8 thoughts on “Knowledge & ignorance

  1. Too many people I come into contact with think their knowledge is boundless and that dictates much of their personalities; Whereas they could do with knowing the true extent of their ignorance.

    1. Thank you. Although I personally wouldn’t want to point that out, I’m also not sure how helpful it would be. I believe it’s up to each of us to stand back and quantify what we know and accept we can’t know everything.

      I also think it depends on the relationship too. We’re moulded from a very early age through culture, family and society to act and be a certain way.

      Perhaps that’s part of the problem with society as a whole.

  2. Well, this is the battle I have been fighting all my life, as to knowing what the stupid things were that I was doing, but seemingly unable to stop myself.

    I think it’s actually so much worse when you are intelligent and know exactly what it is that you keep doing wrong. I have watched myself for so many years doing the same thing over and over again, but still expecting different results.

    I have also watched so many others do the same thing, without ever listening to the advice given and wondering why things went the way they did. If you get zapped by touching an electric fence, normally the smart thing to do would be to stop touching it; but there are people who just feel compelled to keep touching it.

    I have come to realize that I do have the choice to stop doing that even when I want to.

    1. You’re right Randy, it’s the patterns we learn from an early age that we don’t stop. When we’re consciously intelligent enough to know, but unconsciously repeat the same patterns, we will never get to change those patterns.

      When we learn about politics, we can hold a conversation about the latest news. When we learn a trade we can talk about that too. That makes us knowledgeable. We fail when we give advice on the things we don’t prep up on and yet we think we know, are told we’ve got it wrong and still won’t back down.

      Your example of touching an electric fence holds true, but in effect we would need to make the correlation of touching the electric fence and getting zapped in order to stop it from happening.

      That is true in most circumstances and of life. We must continually make the correlations. How many of us really do? Perhaps that the difference between knowledge, intelligence and ignorance.

  3. Very true quote. You’d have to know the depth of your ignorance to be truly knowledgeable, otherwise you’ll always be ignorant. I think certain individuals, politicians in particular are that way.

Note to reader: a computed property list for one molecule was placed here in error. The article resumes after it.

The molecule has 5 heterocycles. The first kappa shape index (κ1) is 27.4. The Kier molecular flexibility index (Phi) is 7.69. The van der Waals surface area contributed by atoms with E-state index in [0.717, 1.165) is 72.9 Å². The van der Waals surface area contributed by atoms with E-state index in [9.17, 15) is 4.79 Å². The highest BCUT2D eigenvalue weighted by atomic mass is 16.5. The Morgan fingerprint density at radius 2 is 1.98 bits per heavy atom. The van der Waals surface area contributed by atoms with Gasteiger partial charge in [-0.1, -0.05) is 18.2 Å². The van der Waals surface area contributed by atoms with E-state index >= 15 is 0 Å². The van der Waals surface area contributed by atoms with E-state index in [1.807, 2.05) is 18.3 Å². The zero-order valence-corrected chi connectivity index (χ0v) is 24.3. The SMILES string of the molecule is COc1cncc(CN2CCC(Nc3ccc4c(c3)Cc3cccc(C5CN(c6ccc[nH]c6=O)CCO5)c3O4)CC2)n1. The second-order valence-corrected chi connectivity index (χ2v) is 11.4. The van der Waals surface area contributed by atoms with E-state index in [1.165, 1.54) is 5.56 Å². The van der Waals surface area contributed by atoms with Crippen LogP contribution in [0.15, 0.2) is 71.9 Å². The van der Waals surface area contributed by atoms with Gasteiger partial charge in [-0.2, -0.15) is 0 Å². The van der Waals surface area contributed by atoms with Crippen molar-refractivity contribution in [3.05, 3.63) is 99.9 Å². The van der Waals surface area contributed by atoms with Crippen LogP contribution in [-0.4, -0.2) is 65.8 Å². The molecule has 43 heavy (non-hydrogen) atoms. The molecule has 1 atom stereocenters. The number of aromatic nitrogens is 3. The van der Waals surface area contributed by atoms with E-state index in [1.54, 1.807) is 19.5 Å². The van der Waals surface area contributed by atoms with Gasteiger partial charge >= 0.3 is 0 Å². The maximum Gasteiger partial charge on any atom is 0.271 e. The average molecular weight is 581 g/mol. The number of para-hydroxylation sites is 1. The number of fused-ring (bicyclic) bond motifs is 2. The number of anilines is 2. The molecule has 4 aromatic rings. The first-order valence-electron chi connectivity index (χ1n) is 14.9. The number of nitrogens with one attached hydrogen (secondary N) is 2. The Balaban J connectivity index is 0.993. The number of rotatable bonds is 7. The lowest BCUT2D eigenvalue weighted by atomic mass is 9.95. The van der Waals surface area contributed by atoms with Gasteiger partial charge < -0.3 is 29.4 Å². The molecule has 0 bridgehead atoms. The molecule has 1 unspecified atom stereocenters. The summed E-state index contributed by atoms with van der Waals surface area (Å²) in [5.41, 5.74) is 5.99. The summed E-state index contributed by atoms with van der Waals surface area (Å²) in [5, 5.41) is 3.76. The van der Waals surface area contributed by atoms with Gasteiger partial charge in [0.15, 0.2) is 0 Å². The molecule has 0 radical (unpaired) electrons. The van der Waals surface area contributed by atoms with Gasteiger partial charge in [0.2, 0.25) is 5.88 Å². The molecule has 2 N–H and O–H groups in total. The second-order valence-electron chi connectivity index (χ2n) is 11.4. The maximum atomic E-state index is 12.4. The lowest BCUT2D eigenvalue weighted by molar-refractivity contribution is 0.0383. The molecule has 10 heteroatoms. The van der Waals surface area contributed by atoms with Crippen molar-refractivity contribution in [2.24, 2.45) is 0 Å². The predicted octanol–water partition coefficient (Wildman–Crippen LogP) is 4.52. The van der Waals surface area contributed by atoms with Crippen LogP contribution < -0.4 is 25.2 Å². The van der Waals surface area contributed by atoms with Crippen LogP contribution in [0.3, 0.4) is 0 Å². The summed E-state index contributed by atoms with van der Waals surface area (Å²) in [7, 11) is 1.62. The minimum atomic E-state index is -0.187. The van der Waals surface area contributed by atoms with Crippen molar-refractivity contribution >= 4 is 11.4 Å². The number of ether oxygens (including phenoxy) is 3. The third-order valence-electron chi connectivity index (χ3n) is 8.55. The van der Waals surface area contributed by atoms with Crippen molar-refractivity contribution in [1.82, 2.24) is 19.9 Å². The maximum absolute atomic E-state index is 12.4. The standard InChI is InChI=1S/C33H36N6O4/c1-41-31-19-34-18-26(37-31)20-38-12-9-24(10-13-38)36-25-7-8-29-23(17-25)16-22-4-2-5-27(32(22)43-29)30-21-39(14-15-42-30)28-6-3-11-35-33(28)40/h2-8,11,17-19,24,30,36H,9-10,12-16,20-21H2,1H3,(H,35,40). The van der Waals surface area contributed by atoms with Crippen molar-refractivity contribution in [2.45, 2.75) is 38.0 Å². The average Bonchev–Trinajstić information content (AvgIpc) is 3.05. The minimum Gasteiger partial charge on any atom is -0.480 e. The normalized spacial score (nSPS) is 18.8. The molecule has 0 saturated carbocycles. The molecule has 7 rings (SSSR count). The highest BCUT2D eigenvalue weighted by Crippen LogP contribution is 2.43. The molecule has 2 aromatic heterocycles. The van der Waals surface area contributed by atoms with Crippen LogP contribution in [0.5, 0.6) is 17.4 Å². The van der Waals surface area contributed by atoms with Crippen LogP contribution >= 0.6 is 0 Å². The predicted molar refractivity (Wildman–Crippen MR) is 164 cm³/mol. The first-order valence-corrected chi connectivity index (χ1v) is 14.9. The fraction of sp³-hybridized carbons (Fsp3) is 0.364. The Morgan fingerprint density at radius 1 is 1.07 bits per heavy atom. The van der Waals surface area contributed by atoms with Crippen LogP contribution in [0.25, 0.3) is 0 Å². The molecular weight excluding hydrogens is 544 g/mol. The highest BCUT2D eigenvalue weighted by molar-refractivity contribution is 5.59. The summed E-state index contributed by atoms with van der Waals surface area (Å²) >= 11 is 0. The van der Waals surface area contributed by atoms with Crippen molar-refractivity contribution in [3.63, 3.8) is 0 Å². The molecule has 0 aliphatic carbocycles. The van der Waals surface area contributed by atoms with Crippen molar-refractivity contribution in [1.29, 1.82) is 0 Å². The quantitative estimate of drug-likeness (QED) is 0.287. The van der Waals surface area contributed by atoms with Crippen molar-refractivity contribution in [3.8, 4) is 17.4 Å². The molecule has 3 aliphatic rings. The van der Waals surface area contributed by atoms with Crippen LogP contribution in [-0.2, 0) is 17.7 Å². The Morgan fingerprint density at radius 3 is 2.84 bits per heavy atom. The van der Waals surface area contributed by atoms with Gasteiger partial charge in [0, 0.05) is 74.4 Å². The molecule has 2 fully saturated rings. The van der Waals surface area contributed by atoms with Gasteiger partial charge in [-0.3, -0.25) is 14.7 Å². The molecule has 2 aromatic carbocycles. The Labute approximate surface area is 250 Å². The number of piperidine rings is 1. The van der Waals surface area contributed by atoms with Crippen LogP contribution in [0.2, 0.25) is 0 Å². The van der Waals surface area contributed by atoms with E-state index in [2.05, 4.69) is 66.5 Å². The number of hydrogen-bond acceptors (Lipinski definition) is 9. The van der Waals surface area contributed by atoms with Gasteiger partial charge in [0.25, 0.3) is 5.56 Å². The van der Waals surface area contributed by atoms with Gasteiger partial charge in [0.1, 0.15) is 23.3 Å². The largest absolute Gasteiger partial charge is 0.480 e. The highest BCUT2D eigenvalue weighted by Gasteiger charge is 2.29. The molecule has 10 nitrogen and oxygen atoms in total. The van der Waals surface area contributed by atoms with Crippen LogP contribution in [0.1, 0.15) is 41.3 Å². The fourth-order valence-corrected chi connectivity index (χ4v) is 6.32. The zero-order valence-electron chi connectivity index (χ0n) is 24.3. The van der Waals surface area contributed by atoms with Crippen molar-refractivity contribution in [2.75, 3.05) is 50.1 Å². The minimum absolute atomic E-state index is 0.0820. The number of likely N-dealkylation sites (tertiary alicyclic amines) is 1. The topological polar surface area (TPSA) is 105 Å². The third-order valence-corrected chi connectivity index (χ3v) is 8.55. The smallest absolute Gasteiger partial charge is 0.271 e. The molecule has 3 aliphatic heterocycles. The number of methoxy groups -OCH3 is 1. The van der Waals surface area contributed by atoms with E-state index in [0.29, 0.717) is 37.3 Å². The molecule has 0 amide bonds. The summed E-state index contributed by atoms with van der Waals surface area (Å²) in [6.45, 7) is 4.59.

Educated fools speaking nonsense, intelligently, but it’s still nonsense.

    1. Thanks Tim. Perhaps, the irony is that educated fools think they’re intelligent and wouldn’t quantify they’re speaking nonsense. We may know that what they’re saying doesn’t make sense, but they don’t. Perhaps that’s part of the problem.

      When we take the time to look at things from the outside in, we can see what others may fail to see, but like everything; we have to know what we’re looking for or at, to make the correlation.

  4. Hello all!! I want to really apologize for not being on here but I am back!!

    I wanted to write on this blog, the importance of knowledge vs ignorance. Ignorance can and has destroyed people but on the flip side depending on the situation; sometimes their actions were meant for the best not realizing their ignorance.

    I can say I got a little ignorant with my own diagnosis. I was so desperate I’d actually tell people I had Cerebral Palsy without the conformation all because I had the same symptoms. Mainly it was desperation.

    Now I know it’s muscular dystrophy and I’m relieved I have an answer and there’s a closure finally.

    1. Thanks Bonnie. I agree. In your own case, I’m not sure I’d say you were ignorant with your own diagnosis.

      You were clinging to a diagnosis that you hoped would fit some of your symptoms. That’s not ignorance. When we have something to go on we cling to hope, cling to something that make some sense to us that somehow gives us part closure even if it’s not full closure or even confirmed.

      I’m so pleased you got your diagnosis, finally Bonnie. I know from my own experiences with Cerebral Palsy, even though we can’t change the outcome, we become slightly more settled in ourselves just knowing.

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